The Rijksmuseum Amsterdam gives us a little insight into historical luxury lifestyle. My favorite museum presents High Society, an expo with over thirty-five life-size portraits. Powerful princes, eccentric aristocrats and fabulously wealthy citizens at their best. Painted by great masters like Veronese, Gainsborough, Rembrandt, Munch and Manet from the early sixteenth to the start of the twentieth century.
It is the first time that an exhibition is dedicated to the most glamorous type of portrait: life-size, standing and full length. Instagram-avant-la-lettre.
Marten en Oopjen, high society wedding
The reason behind the High Society exposition is to celebrate the acquisition (together with Musée du Louvre, Paris) of Rembrandt’s spectacular wedding portraits of Marten Soolmans and Oopjen Coppit.
Following their just finished restoration, the wedding couple is now shown in all their glory. This painting from 1634 is also the only couple that Rembrandt ever painted life-size. The detailing of the white lace, first painted in white and with the cut-outs in black, is unbelievable. As are all the various shades of black – very fashionable French wedding style then – of her wedding dress.
Four centuries of fashion
Most of the people portrayed are very lavishly dressed, also giving the exhibition an overview of four centuries of fashion. From the tightly cut trousers of 1514 to the haute couture of the late nineteenth century. Some of the subjects portrayed, however, are wearing fancy garments in an antique style. Another is wearing a kilt, yet another is not wearing trousers (find him!) and one is almost completely naked.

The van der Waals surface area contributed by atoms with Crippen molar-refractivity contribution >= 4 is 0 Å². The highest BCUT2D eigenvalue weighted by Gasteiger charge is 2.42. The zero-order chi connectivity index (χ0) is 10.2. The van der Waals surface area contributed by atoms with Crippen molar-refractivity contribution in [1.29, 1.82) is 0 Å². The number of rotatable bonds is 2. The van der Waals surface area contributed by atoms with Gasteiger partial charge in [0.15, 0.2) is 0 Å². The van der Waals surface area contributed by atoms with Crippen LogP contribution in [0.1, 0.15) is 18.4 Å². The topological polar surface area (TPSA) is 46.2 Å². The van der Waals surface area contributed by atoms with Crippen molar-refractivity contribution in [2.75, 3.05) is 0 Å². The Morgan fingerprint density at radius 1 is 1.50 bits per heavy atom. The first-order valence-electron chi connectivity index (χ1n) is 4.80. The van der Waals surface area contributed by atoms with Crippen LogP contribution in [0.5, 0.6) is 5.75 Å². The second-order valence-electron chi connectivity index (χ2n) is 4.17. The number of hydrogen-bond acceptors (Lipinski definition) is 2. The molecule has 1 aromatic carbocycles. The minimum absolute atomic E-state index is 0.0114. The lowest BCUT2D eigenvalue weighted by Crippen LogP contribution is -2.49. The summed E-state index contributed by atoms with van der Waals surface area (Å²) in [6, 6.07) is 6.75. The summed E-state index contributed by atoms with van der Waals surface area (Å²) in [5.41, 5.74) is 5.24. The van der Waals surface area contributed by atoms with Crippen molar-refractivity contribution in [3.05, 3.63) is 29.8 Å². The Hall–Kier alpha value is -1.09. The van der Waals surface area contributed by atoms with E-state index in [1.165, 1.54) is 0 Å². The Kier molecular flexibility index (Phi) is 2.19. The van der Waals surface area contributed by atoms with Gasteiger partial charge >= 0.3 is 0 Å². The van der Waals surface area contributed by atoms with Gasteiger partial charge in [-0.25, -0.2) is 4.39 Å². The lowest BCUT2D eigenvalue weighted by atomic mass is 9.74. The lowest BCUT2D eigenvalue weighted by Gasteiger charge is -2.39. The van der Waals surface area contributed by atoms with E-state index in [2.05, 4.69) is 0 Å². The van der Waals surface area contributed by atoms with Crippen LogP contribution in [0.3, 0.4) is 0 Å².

Take a close look into the backgrounds. Richly decorated interiors, curtains, lots of dogs, even a large lion is used as prop.
Life and Style after fifty: Anna
Or in full: Anna, comtesse de Noailles. A Romanian-French writer and leading lady in the Parisian High Society – friends with Cocteau and Colette, to name two – in the early 1900’s. This painting is made in 1931 by Dutch painter Kees van Dongen when she was 55, two years before her early death. She was the first women to become a commander in the Legion d’ Honneur.
This portrait was quite a shocker and offensive in those days because of the plunging neckline which almost reveals her nipple. Nipple gate! Also the way she in which she wears her medal ribbon as a choker around her neck was not done. Would have loved to interview this intriguing lady for our Portraits series…
Guilty Pleasures, behind the scenes
At the same time as the High Society exhibition, the Guilty Pleasures expo is in the adjacent room. Whereas the glamorous portraits are displaying high society at its best, these prints and drawings from the Rijksmuseum collection show a subtle glimpse of what was often going on behind closed doors. Parties, drinking, gambling and secret visits to brothels and boudoirs.
With walls painted in pink the paintings really stand out. Admire the life and style in detail of those who gave the word glamour a whole different meaning. Meet the High Society.
Rijksmuseum Amsterdam from March 8 - June 3 2018
ps. Not in Amsterdam before June 3rd? No problem at all. Take a virtual audio tour of the expo while listening to commentaries by General Director Taco Dibbits and editor-in-chief of Harper’s Bazaar Cecile Narinx about the often extravagant elements of fashion and the ins-and-outs of High Society down through the ages.
Download the app here.